In 2006 the NRC published an update of recommendations for cats and dogs. The 2006 document represents a substantial improvement from previous guidelines but has become an expensive document to produce, severely limiting its outreach. It would certainly appear that AAFCO have not taken note of the most recent nutritional research.
 
To summarise, AAFCO provides some basic nutritional guidelines, a rough framework to build upon. The guidelines are very much concerned with the practicalities of making pet food from a vast array of low quality ingredients. They are minimum requirements, not optimal requirements. AAFCO acknowledge the NRC guidelines, but do not uphold them. In the words of Quinton Rogers, DVM, PhD, one of the AAFCO panel experts:
 
"Although the AAFCO profiles are better than nothing, they provide false securities. I don't know of any studies showing their adequacies or inadequacies."
 
Based on available nutritional science, it is best to take the AAFCO profiles as a starting point. These profiles are well-established minimal nutritional requirements for cats and dogs. Meeting a minimum requirement is important for the pet food industry. However, optimising our pets' nutrition is essential for improving their health and wellbeing.
 
I feel it is important to recognise food as not only having a nutrient profile, but also as having a form and function appropriate to the species being fed. The literature contains numerous references to the food habits of feral carnivores and therefore the appropriate nutrient profile is readily available. It is important to meet a minimum nutrient profile using bio-appropriate food, minimally processed and fed in a physical form that meets a pet's behavioural needs and enriches their lives.
 
Note: Feline Nutrition provides feline health and nutrition information as a public service. Diagnosis and treatment of specific conditions should always be in consultation with your own veterinarian. Feline Nutrition disclaims all warranties and liability related to the veterinary advice and information provided on this site.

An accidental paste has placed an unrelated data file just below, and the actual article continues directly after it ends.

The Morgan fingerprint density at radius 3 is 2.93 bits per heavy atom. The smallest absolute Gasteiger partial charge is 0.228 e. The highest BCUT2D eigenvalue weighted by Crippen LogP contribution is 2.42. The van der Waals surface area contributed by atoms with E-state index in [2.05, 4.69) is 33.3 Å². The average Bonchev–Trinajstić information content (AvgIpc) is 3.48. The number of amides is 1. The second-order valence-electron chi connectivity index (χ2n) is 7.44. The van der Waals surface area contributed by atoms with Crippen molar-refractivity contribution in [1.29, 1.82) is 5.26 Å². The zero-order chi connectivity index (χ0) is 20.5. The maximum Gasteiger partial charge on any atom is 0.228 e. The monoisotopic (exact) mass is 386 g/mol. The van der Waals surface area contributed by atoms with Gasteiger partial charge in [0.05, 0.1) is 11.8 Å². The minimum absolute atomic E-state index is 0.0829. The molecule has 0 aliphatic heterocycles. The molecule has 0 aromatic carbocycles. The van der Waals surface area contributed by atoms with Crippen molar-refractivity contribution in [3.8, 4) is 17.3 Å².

If you have a question, please send it to bce1a0e8f2e5e6bda2ede1e9ecf4efbae1eef3f7e5f2f3c0e6e5ece9eee5eef5f4f2e9f4e9efeee6eff5eee4e1f4e9efeeaeeff2e7a2bee1eef3f7e5f2f3c0e6e5ece9eee5eef5f4f2e9f4e9efeee6eff5eee4e1f4e9efeeaeeff2e7bcafe1beae msP9c4lQqC1Uq6rb0kEjT3Ew2F5cRolD caesar This page part is protected against spam bots and web crawlers. In order to be displayed you need to enable Javascript in your browser, and then reload the page. While we cannot answer questions individually, if your question would be helpful to others, we may post it in Answers.
 
Dr. Lyn Thomson trained at the University of Bristol in England and is studying with the Australasian College of Nutritional and Environmental Medicine. A dedicated and experienced advocate of bio-appropriate nutrition, Lyn practices in Auckland, New Zealand. Her Raw Essentials stores have grown to seven retail locations, providing a variety of raw diet products for cats and dogs.
 
1. "Selecting Nutritious Pet Foods," US Food and Drug Administration (FDA), Nov 1997.
 3. RF Butterwick, JW Erdman Jr, RC Hill, AJ Lewis and CT Whittemore, "Challenges in Developing Nutrient Guidelines for Companion Animals," British Journal of Nutrition, no. 106, Oct 12, 2011, S24-S31.
 4. Butterwick, et al, "Challenges."
 5. Butterwick, et al, "Challenges."
 6. Butterwick, et al, "Challenges."
 7. CA Smith, "Changes and Challenges in Feline Nutrition," Journal of the American Veterinary Medical Association 203, no. 10, November 15, 1993, 1395-1400.
 8. SM Landry, "Food Habits of Feral Carnivores: A Review of Stomach Content Analysis," Journal of American Animal Hospital Association 15, no. 6, 1979, 775-782.